My three-legged dog taught me perseverance and patience, as well as having some sympathy for the physically challenged.
President Donald Trump does not own a dog. He doesn’t have a pet of any kind. My theory is that by not caring for, or about, a pet, he has been slighted when it comes to the development of his sensitivity, his humanity and his character.
The fact that almost all of our presidents, going back to Franklin Roosevelt’s beloved Fala and beyond, have had pets has linked our leaders to the people. It helps us relate to one another, on a common level, even though our stations in life are poles apart. I am a dog person, but there are cat, rat, raccoon, bunny, hamster and horse people. There are also parrot, turtle and fish people (and I apologize for any other common pets I have omitted).
It’s possible that the president’s inclination to not have a pet in the White House could stem from his childhood upbringing. Maybe his parents didn’t have time or place for pets. I would not trade my experiences with pets for his money without them.
Take Jeff, my first canine companion, a black and white cocker spaniel with three working legs, who ran as fast as all the other dogs in the neighborhood. Jeff would sit in the front room and stare at a single goldfish swimming in a clear glass bowl for an hour at a time. He taught me perseverance and patience, as well as having some sympathy for the physically challenged.
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Then, at about age 20, came the English setter that saved my life. He also belonged to my aunt and uncle, who raised me from age 7. His name was Bosco, and he was a handsome dog, brown and white, and very loving. I had been away from home in the U.S. Air Force, learning to become a radar instructor. I came home on leave from Denver, Colorado, and drove straight through to Menlo Park, California, to see Ed and Nadine.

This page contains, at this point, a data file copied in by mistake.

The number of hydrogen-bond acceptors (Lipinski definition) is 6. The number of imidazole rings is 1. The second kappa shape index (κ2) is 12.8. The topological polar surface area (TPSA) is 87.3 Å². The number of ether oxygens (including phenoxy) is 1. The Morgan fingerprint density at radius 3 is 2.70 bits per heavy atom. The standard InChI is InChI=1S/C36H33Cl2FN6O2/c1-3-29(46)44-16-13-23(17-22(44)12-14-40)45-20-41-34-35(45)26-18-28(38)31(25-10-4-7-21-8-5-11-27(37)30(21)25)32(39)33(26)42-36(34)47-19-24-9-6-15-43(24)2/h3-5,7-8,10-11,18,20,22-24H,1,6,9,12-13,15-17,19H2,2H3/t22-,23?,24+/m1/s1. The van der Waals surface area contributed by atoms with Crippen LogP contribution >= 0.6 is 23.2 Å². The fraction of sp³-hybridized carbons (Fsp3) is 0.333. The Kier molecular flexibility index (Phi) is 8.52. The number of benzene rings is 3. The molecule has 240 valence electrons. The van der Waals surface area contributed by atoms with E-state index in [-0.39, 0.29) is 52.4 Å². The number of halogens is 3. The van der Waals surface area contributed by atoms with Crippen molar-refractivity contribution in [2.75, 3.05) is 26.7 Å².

After a few hours visiting, I told them I had been invited to a dance up in Napa, and, for some strange reason, I asked them if I could take Bosco along. They said yes, and after being awake for about 36 hours straight, drove to the dance, saw old friends and drove back down south. About 10 miles from Menlo Park, I fell asleep at the wheel and woke up with Bosco licking my face furiously. I opened my eyes to see a semitruck just ahead of me and was just able to pull around him. Bosco saved my life, and his. I learned that life is precious and that dogs can be prescient!
I must skip many other dogs in my life as this will get too wordy, but I must mention Robbie, a West Highland terrier, the most handsome dog we have ever had. He was the perfect dog, given his even temperament and stoicism. He taught me how to properly view life. He told me through his behavior to love people and other animals.
President Trump, I honestly feel sorry for you. You have tremendous material achievements but lack the experience of sorrow in losing a beloved pet. You can’t feel the reciprocal and total love, and the knowledge of teamwork, that comes from the need to feed and care for something other than yourself. Now that’s sad.